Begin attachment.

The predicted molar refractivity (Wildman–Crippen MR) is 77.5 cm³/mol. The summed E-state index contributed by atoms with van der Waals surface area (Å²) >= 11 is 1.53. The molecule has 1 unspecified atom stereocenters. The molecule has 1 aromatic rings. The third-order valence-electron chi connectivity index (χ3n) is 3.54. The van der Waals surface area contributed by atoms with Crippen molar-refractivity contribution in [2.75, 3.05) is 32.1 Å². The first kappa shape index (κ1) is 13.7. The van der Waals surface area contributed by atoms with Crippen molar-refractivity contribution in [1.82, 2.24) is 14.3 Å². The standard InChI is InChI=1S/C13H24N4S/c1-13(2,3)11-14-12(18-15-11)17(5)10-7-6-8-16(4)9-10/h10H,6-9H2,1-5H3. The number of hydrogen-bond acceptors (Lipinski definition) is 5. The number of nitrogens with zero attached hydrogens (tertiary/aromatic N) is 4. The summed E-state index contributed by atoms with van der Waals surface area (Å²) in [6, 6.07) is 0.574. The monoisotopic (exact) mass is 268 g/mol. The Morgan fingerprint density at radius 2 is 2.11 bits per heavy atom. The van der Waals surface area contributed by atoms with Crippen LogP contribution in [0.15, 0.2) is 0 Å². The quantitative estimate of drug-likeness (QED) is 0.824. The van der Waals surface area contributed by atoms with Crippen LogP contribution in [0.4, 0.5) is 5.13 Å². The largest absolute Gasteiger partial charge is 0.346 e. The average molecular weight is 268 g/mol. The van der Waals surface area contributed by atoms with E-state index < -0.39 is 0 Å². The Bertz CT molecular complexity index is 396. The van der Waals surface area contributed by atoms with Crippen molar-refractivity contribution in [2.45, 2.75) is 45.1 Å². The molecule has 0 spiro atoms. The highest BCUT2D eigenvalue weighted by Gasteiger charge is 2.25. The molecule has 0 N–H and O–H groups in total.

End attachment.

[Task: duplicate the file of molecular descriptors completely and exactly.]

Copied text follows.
The predicted molar refractivity (Wildman–Crippen MR) is 77.5 cm³/mol. The summed E-state index contributed by atoms with van der Waals surface area (Å²) >= 11 is 1.53. The molecule has 1 unspecified atom stereocenters. The molecule has 1 aromatic rings. The third-order valence-electron chi connectivity index (χ3n) is 3.54. The van der Waals surface area contributed by atoms with Crippen molar-refractivity contribution in [2.75, 3.05) is 32.1 Å². The first kappa shape index (κ1) is 13.7. The van der Waals surface area contributed by atoms with Crippen molar-refractivity contribution in [1.82, 2.24) is 14.3 Å². The standard InChI is InChI=1S/C13H24N4S/c1-13(2,3)11-14-12(18-15-11)17(5)10-7-6-8-16(4)9-10/h10H,6-9H2,1-5H3. The number of hydrogen-bond acceptors (Lipinski definition) is 5. The number of nitrogens with zero attached hydrogens (tertiary/aromatic N) is 4. The summed E-state index contributed by atoms with van der Waals surface area (Å²) in [6, 6.07) is 0.574. The monoisotopic (exact) mass is 268 g/mol. The Morgan fingerprint density at radius 2 is 2.11 bits per heavy atom. The van der Waals surface area contributed by atoms with Crippen LogP contribution in [0.15, 0.2) is 0 Å². The quantitative estimate of drug-likeness (QED) is 0.824. The van der Waals surface area contributed by atoms with Crippen LogP contribution in [0.4, 0.5) is 5.13 Å². The largest absolute Gasteiger partial charge is 0.346 e. The average molecular weight is 268 g/mol. The van der Waals surface area contributed by atoms with E-state index < -0.39 is 0 Å². The Bertz CT molecular complexity index is 396. The van der Waals surface area contributed by atoms with Crippen molar-refractivity contribution in [2.45, 2.75) is 45.1 Å². The molecule has 0 spiro atoms. The highest BCUT2D eigenvalue weighted by Gasteiger charge is 2.25. The molecule has 0 N–H and O–H groups in total.